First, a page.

This is a product review and yes, teeth were cleaned

In my teens I had a dentist I loved. I went for my regular check ups and never needed any major work done. Until the day he announced “you have beautiful looking teeth Melinda but they’re not very strong. Chances are when you fall pregnant one day you’ll probably lose all of them.” I didn’t like him so much afterwards. In fact I didn’t like the idea of dentists full stop.

And so started my catch 22. I would only wait for a tooth ache to start and then make an appointment, which of course ended in root canal treatment, fillings, removal of teeth, etc. And so I’ve made a pledge that my children will go to the dentist regularly. They will enjoy their visits because it will always only be a polish and a high five. No child of mine is gonna lose their teeth unless it’s to the tooth fairy.

I didn’t realise September was Oral Health Awareness Month until Oral-B sent me a power tooth brush and an invite to try it out, which I’ve been doing. I also thought it would make perfect sense to book Emma’s first visit to the dentist during September.

I spoke about the dentist a few days before the appointment and told Emma what was going to happen and about the ‘cool’ things she’ll see. I told her she’d feel like Buzz Lightyear in the dentist chair and have a smile as wide as the ticking crocodile in Jake and the Neverland Pirates. I put all my fears aside and described it as positively as I possibly could.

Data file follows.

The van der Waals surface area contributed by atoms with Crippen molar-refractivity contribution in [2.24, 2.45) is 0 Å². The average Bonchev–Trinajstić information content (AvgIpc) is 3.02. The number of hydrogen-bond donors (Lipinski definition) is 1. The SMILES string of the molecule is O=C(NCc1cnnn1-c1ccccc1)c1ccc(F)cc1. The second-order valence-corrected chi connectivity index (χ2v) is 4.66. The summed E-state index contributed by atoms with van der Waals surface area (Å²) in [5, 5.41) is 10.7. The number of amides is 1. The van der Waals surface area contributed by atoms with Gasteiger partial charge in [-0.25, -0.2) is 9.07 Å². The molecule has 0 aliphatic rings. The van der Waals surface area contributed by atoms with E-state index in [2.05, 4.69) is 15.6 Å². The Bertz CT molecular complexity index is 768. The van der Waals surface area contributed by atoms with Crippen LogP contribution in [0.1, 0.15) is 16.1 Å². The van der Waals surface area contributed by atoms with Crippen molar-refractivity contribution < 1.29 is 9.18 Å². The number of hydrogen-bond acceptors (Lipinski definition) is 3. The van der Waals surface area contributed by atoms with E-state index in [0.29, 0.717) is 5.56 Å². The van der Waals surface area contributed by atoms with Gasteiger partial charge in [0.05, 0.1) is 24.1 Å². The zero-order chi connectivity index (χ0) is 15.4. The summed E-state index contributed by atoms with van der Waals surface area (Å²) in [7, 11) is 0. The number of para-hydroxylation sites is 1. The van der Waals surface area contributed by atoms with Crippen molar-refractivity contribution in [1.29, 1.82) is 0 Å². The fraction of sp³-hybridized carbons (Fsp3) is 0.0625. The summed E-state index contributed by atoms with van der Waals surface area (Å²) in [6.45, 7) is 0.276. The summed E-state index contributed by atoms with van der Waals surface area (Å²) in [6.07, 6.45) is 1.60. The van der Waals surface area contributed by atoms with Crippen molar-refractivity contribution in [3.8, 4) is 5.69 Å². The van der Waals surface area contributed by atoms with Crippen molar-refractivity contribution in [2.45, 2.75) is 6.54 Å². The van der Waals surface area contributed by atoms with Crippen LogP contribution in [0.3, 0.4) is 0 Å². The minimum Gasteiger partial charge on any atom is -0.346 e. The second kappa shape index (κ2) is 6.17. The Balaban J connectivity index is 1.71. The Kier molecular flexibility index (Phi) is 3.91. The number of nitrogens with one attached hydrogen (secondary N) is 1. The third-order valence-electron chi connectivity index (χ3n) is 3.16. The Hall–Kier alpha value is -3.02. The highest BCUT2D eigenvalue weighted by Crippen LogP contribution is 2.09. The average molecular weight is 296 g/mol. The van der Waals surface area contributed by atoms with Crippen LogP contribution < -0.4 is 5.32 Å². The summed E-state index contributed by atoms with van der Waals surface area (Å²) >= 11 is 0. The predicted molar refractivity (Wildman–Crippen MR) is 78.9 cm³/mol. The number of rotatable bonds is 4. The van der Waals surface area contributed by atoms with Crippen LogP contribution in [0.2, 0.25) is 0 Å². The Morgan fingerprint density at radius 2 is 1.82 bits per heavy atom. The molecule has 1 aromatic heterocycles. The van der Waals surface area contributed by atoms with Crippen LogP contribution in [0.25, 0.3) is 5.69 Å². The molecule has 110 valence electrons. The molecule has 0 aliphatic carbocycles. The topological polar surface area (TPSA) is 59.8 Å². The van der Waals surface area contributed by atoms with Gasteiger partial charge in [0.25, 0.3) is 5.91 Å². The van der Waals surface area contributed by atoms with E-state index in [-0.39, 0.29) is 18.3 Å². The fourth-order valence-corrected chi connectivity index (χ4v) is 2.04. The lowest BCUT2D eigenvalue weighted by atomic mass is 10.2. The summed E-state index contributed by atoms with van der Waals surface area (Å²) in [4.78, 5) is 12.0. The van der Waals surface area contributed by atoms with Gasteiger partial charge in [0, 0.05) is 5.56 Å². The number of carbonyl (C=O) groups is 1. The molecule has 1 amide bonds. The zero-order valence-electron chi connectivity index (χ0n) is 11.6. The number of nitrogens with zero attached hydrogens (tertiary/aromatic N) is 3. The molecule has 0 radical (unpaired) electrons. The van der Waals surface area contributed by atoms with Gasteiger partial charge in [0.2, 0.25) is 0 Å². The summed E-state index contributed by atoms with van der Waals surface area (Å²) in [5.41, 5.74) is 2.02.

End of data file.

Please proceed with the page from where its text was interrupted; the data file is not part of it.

And the day arrived and off we went to Candice Schwartz, a kiddies dentist in Bryanston. She allowed Emma to ‘try out’ the equipment, sit in the chair while it went upwards and backwards. She even put me in the chair with Emma. My little girl refused point blank to have her teeth polished and instead of holding her down and doing it anyway, Candice reassured me that this was absolutely normal and that we can take it as slowly as Emma needs. The consultation cost R65, took 15 minutes and we’ve booked for another appointment in six months time.

Parents don’t realise the importance of dental care from an early age. I suppose we reckon that if their milk teeth are going to fall out anyway we’ll wait until their real teeth have arrived and then introduce them to the ‘wonderful’ world of dentistry. But of course the earlier we debunk the myth and get them into a routine with brushing, flossing and regular check ups then the dentist needn’t be a traumatic and frightening experience.

Tooth decay affects children all over the world and if left untreated can lead to problems that can interfere with your child’s learning. The good news is that tooth decay and oral diseases can be kept at bay. Sealants, fluoride, brushing correctly and regular visits to the dentist will ensure that your children can look forward to keeping those pearly whites bright and shiny all their lives.

“It is vital to note the importance of a healthy, balanced diet,” explains Dr Hoosen. “Children that eat more sugar have significantly higher levels of tooth decay. The foods you choose to feed your children can affect your child’s general health and that of their teeth and gums. Sugar-filled sodas, sweetened fruit drinks, and non-nutritious snacks in general have little if any nutritional value and over time they can take a toll your children’s teeth. When bacteria (plaque) comes into contact with sugar in the mouth, acid is produced, and it’s the acids that begin to attack the enamel on teeth, starting the decay process. This can eventually result in tooth decay.”